Whether you’re at the final stages of design or have a well established brand already, taking a hard look at your accessible marketing strategy is essential for any business. Empowering those with disabilities isn’t just the right thing to do, it’s also good business.
The worldview that disabilities are a personal issue has been replaced. It is now an understanding of inconsistency between needs and offerings.
Let’s take a look at the different areas of disabilities, how your business’ marketing can become more accessible, and why it’s a smart move.
The Range of Those Affected
When it comes to accessibility in marketing, there are three groups to keep in mind:
Permanent: People with disabilities for life, such as loss of limb, blindness, or deafness.
Temporary: People with disabilities that can eventually heal, such as limb injuries, ear infections, or cataracts.
Situational: People who might have a sense temporarily impaired, such as being at a loud bar or those learning a new language.
Focusing on creating an accessible platform for those with permanent disabilities, means that, by extension, your platform becomes more usable for anyone who falls into the second two categories.
Closed captions help anybody living with deafness, but they also help someone with temporary hearing loss or even someone watching your content in a loud place.
Helping the few creates a ripple effect that creates more options for the many.
How Can I Create More Accessible Marketing?
Include Closed Captioning
We’ve already touched on this, but closed captioning is one of the easiest ways to make content more accessible. Why? Because most social media platforms now include the ability to auto-generate captions. You should always be using this function when posting any video content. Be sure to take a quick look to ensure accuracy before posting.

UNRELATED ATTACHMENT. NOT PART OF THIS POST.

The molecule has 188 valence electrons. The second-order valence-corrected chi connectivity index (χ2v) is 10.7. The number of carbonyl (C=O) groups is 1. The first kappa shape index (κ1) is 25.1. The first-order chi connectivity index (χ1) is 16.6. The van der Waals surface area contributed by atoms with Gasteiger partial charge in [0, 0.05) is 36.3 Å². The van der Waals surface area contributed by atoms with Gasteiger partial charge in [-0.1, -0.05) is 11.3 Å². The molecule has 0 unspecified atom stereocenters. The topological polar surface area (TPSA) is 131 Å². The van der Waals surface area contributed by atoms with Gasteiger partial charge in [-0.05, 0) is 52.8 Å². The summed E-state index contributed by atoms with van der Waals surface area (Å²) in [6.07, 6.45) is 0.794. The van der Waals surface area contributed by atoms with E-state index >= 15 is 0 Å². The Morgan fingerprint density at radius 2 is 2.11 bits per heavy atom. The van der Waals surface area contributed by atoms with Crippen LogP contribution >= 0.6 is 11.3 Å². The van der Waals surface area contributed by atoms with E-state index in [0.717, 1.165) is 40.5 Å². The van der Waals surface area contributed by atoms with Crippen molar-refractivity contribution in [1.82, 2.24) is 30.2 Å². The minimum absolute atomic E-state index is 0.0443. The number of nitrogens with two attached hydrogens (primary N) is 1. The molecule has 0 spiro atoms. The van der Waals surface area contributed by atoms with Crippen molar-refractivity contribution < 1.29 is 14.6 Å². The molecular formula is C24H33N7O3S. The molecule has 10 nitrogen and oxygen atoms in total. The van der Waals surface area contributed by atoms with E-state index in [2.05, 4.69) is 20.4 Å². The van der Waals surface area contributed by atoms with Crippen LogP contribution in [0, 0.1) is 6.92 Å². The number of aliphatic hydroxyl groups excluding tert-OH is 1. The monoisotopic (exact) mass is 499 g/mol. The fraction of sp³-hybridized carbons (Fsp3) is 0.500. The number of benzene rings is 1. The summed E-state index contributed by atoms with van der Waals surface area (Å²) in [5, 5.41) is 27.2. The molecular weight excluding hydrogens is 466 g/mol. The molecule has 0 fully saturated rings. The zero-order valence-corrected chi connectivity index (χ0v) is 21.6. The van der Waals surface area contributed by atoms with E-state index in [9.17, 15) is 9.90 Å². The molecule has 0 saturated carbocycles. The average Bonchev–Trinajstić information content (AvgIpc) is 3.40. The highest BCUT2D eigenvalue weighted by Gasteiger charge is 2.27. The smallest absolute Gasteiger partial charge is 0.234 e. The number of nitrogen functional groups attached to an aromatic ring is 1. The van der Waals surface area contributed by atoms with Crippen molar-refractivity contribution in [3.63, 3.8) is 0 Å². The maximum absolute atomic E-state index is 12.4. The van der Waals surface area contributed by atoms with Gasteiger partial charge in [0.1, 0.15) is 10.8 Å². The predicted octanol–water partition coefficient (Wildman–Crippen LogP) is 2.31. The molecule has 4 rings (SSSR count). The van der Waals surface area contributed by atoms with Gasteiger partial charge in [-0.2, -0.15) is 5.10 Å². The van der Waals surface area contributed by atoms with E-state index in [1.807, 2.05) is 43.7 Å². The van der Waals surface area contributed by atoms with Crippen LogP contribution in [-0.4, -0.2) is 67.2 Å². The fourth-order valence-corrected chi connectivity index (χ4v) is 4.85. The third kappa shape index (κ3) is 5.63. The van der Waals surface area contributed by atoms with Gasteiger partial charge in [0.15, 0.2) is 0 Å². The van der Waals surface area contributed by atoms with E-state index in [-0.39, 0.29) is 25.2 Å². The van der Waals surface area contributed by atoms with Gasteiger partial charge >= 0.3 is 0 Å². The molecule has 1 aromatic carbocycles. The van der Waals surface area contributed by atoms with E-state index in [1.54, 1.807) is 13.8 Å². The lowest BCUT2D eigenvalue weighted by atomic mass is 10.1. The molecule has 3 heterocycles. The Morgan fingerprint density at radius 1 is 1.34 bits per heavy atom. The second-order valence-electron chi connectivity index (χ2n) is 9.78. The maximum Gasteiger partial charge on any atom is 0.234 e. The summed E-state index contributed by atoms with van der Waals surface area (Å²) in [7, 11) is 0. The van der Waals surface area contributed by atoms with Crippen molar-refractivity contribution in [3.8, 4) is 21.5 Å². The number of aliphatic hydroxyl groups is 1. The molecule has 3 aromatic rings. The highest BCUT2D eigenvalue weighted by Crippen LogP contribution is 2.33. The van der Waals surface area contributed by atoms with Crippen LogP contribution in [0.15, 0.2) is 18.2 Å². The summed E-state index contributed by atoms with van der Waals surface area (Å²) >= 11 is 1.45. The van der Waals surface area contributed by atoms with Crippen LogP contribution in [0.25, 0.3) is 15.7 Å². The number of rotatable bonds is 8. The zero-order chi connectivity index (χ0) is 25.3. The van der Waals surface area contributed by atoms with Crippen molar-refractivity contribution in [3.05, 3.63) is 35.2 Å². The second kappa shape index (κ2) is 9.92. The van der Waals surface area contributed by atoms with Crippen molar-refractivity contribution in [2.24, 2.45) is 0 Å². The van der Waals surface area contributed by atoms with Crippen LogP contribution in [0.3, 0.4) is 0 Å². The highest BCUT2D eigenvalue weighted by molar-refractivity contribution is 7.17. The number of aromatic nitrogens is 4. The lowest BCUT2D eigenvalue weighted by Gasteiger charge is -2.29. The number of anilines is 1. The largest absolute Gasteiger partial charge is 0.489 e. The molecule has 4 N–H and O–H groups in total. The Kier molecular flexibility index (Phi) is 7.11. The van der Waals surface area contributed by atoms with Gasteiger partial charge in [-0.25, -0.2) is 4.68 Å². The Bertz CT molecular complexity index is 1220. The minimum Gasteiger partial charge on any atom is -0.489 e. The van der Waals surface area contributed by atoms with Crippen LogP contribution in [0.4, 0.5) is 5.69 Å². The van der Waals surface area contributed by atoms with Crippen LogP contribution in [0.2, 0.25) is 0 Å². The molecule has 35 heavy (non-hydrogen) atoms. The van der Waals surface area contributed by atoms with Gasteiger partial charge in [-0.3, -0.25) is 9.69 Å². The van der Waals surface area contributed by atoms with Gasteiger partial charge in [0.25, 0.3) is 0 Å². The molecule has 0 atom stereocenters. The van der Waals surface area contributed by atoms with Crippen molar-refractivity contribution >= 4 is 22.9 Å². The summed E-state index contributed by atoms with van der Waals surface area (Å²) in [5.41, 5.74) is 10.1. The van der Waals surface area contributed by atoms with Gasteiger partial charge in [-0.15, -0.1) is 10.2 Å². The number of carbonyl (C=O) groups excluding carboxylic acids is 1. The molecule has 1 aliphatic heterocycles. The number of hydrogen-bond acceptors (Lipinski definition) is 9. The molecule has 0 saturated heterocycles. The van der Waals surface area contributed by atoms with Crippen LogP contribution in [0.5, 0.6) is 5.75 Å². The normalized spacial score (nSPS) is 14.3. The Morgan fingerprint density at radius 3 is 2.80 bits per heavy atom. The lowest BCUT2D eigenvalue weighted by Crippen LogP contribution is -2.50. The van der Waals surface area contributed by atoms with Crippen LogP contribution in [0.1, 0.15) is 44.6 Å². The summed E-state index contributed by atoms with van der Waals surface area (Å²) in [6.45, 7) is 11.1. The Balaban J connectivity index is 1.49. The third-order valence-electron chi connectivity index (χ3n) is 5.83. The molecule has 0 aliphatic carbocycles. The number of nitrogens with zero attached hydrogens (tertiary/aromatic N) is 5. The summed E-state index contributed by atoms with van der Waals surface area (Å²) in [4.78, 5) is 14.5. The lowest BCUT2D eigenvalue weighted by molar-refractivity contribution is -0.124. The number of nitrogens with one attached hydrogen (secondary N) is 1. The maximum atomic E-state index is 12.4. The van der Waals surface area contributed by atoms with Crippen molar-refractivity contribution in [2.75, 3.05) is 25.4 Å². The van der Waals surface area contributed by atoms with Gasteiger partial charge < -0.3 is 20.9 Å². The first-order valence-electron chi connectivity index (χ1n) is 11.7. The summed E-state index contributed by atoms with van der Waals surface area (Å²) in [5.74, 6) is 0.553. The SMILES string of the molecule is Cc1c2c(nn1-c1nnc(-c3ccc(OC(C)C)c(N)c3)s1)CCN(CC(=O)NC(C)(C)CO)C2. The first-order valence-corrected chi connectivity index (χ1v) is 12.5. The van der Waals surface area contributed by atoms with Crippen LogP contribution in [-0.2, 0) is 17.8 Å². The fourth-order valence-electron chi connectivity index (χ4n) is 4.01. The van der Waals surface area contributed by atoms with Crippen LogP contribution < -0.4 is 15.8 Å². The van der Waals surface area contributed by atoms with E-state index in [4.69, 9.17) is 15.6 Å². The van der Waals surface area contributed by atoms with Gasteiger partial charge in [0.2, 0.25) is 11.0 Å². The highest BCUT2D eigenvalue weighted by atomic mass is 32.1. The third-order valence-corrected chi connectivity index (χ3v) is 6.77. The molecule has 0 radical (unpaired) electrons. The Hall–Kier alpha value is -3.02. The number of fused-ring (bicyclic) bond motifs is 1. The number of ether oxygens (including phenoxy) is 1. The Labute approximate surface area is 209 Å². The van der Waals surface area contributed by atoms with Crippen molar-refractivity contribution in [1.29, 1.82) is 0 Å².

Alternate Text is a tool that describes an image or is displayed if the content can’t load. It is crucial for anyone using a screen reader. Many social media sites are starting to incorporate this tool, so start using it!
Organize with Headings
A good header should describe exactly what you will find in each section. This goes for content like blogs along with website design too. Headers are essential for anyone using screen readers and other assistive technologies that use them to navigate your content.
Design with Intent for Accessibility
From fonts to colours, choosing the right option can help drastically. Certain fonts are very difficult to read for anyone living with reading impairments or other disabilities like dyslexia.
Colour also plays a big role in readability. Run your designs through a contrast checker to maximize accessibility.
Avoid Ableist Language
Ableist Language are words and phrases (intentional or not) that can alienate those living with disabilities. While some are obvious, others are less so. Luckily, there are a few ableist guides out there to help.
Is Accessible Marketing Good For My Business?
Marketing is communication. If your content is miscommunicating with a portion of your audience, is it effective?
No. Plain and simple.
Over 1 billion people across the globe identify as living with some form of disability. It is the largest minority group in the world at 15% and is the only one that any of us can become a member of, at any time.
Creating accessible marketing also provides a dual benefit. Most of the tips above, Google loves for Search Engine Optimization (SEO). So, not only will more people be able to view your content, it will also be served up to a larger audience as a bonus. Win-win.
Finally, accessibility can play an important role in shaping your businesses image as a socially responsible one. Building loyalty to your brand is a key factor to success. Many of the consumers who don’t directly use accessibility features will nonetheless take notice of them.
Social responsibility efforts will also yield benefits within your business. Promoting positive efforts and productivity.
Accessible Marketing is the future, don’t get left behind.